The air packs will be divided between the two companies and will be replacing aging equipment.
As always, we thank you for your continued support!
On Saturday, April 22nd, and Saturday, May 6th, members of the Good Will Hose Company participated in the Pennsylvania State Fire Academy’s mobile Flashover Recognition and Survival course.
Flashover is a phenomenon that occurs when exposed combustible contents of an enclosed area, such as a living room, reach their ignition point and near simultaneously ignite. Even though not all combustibles have the same ignition temperature, the heat rises so rapidly that they are all reached during this period of rapid heat buildup. Flashover is responsible for thousands of firefighter deaths and is difficult to predict.
Firefighters caught in a flashover have as little as two seconds to escape after a room has flashed over, rendering survival next to impossible. The course, consisting of two hours of lecture and six hours of lab work, was designed to teach firefighters how to recognize the signs of imminent flashover and, through a live burn inside the simulator, demonstrate both the conditions that lead to this deadly phenomenon and techniques that can be used to control those conditions.
This 8-hour course is the first of its kind offered locally to firefighters. In the past, firefighters would have had to travel to the state fire academy in Lewistown in order to participate in the simulation. The flashover simulator unit is stationed at the Schuylkill County Training Academy in Frackville for seven weeks with classes being held on weekends. Classes hold fourteen students who are then broken up into two groups of seven before entering the simulator for two 30-minute evolutions per group.
The simulator was loaned to the Schuylkill County Training Academy free of charge. The only cost associated with operating the unit is from the wood needed for the live burn, with a portion of that being donated. With classes filling up within hours, including a lengthy wait list, officials are hopeful they’ll be able to bring the simulator back next year.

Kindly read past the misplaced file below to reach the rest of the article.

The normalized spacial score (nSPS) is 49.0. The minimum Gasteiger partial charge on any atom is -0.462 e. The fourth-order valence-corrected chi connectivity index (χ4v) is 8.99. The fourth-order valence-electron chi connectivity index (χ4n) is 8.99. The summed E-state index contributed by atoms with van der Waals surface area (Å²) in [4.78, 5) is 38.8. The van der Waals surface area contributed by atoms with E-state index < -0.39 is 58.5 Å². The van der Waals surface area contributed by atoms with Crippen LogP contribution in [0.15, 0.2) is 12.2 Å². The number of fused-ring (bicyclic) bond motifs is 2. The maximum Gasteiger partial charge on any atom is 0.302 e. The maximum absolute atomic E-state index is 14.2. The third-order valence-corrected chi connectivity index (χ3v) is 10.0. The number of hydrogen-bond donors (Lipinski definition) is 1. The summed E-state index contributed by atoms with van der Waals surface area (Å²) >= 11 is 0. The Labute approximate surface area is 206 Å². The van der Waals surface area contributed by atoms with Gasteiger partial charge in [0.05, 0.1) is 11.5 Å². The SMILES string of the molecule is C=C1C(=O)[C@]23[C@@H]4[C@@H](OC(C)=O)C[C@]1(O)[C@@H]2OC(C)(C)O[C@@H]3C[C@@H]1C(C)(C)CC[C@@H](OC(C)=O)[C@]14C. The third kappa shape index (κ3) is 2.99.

The video below demonstrates an outside view of part of an evolution inside the simulator.
On Monday, April 17, at approximately 3:30PM, Good Will Hose Company and Minersville Fire-Rescue were dispatched to Interstate 81 northbound at mile-marker 113 for a vehicle accident with injuries. As crews went responding, they were advised that it was a box truck vs. car, over the embankment, with the car into a tree and one victim heavily entrapped.
Minersville Rescue 518 was first on scene and confirmed the heavy entrapment with one male pinned under the dash. Frackville Rescue-Engine 43-10 arrived on scene and established command, promptly requesting Yorkville Rescue 63 out of Pottsville. Crews immediately went to work stabilizing the car and removing the roof to gain access to the victim.
Hammer’s Towing out of Minersville arrived on scene with a heavy wrecker and pulled the box truck away from the car so that crews could continue working toward freeing the victim from the wreckage. After removing both driver’s side doors and B-pillar, crews utilized a combination of hydraulic spreaders and rams to push the driver’s seat back and lift the dash from the victim’s legs. After nearly an hour, crews completed the extrication and the victim was transported by MedEvac 7 to Geisinger Danville with serious injuries. The driver of the box truck was taken to a Pottsville hospital with minor injuries.
Crews wrapped up and cleared the scene at approximately 5:15PM.